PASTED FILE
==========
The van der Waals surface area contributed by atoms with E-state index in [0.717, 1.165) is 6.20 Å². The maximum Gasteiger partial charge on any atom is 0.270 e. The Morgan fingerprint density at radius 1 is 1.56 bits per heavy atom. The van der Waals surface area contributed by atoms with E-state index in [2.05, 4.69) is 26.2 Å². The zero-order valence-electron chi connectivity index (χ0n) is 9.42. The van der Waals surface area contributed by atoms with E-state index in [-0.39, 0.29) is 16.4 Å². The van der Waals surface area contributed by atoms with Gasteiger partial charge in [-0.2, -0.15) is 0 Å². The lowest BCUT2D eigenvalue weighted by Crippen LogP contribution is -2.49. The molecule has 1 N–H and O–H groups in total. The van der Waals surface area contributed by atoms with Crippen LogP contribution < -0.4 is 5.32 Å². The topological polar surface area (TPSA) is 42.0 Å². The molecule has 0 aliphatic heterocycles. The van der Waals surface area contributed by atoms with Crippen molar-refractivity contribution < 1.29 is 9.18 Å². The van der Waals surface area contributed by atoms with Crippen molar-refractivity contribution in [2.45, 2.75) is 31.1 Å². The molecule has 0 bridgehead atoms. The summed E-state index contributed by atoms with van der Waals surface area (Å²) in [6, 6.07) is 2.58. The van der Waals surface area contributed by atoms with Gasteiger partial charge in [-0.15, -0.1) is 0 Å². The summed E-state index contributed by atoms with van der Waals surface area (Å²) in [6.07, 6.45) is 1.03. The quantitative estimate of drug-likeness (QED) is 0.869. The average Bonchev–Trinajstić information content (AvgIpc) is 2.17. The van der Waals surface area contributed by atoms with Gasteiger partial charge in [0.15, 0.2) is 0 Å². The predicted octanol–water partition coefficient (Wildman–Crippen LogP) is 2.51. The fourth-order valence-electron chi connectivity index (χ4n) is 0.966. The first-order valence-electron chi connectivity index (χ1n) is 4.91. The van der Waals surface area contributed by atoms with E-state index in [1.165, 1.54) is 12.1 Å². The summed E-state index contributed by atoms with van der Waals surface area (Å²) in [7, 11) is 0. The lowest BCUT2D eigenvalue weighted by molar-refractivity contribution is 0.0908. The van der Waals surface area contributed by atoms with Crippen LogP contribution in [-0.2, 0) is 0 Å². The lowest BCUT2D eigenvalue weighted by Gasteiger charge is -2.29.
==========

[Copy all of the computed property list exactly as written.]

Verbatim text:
The van der Waals surface area contributed by atoms with E-state index in [0.717, 1.165) is 6.20 Å². The maximum Gasteiger partial charge on any atom is 0.270 e. The Morgan fingerprint density at radius 1 is 1.56 bits per heavy atom. The van der Waals surface area contributed by atoms with E-state index in [2.05, 4.69) is 26.2 Å². The zero-order valence-electron chi connectivity index (χ0n) is 9.42. The van der Waals surface area contributed by atoms with E-state index in [-0.39, 0.29) is 16.4 Å². The van der Waals surface area contributed by atoms with Gasteiger partial charge in [-0.2, -0.15) is 0 Å². The lowest BCUT2D eigenvalue weighted by Crippen LogP contribution is -2.49. The molecule has 1 N–H and O–H groups in total. The van der Waals surface area contributed by atoms with Crippen LogP contribution < -0.4 is 5.32 Å². The topological polar surface area (TPSA) is 42.0 Å². The molecule has 0 aliphatic heterocycles. The van der Waals surface area contributed by atoms with Crippen molar-refractivity contribution < 1.29 is 9.18 Å². The van der Waals surface area contributed by atoms with Crippen molar-refractivity contribution in [2.45, 2.75) is 31.1 Å². The molecule has 0 bridgehead atoms. The summed E-state index contributed by atoms with van der Waals surface area (Å²) in [6, 6.07) is 2.58. The van der Waals surface area contributed by atoms with Gasteiger partial charge in [-0.15, -0.1) is 0 Å². The summed E-state index contributed by atoms with van der Waals surface area (Å²) in [6.07, 6.45) is 1.03. The quantitative estimate of drug-likeness (QED) is 0.869. The average Bonchev–Trinajstić information content (AvgIpc) is 2.17. The van der Waals surface area contributed by atoms with Gasteiger partial charge in [0.15, 0.2) is 0 Å². The predicted octanol–water partition coefficient (Wildman–Crippen LogP) is 2.51. The fourth-order valence-electron chi connectivity index (χ4n) is 0.966. The first-order valence-electron chi connectivity index (χ1n) is 4.91. The van der Waals surface area contributed by atoms with E-state index in [1.165, 1.54) is 12.1 Å². The summed E-state index contributed by atoms with van der Waals surface area (Å²) in [7, 11) is 0. The lowest BCUT2D eigenvalue weighted by molar-refractivity contribution is 0.0908. The van der Waals surface area contributed by atoms with Crippen LogP contribution in [-0.2, 0) is 0 Å². The lowest BCUT2D eigenvalue weighted by Gasteiger charge is -2.29.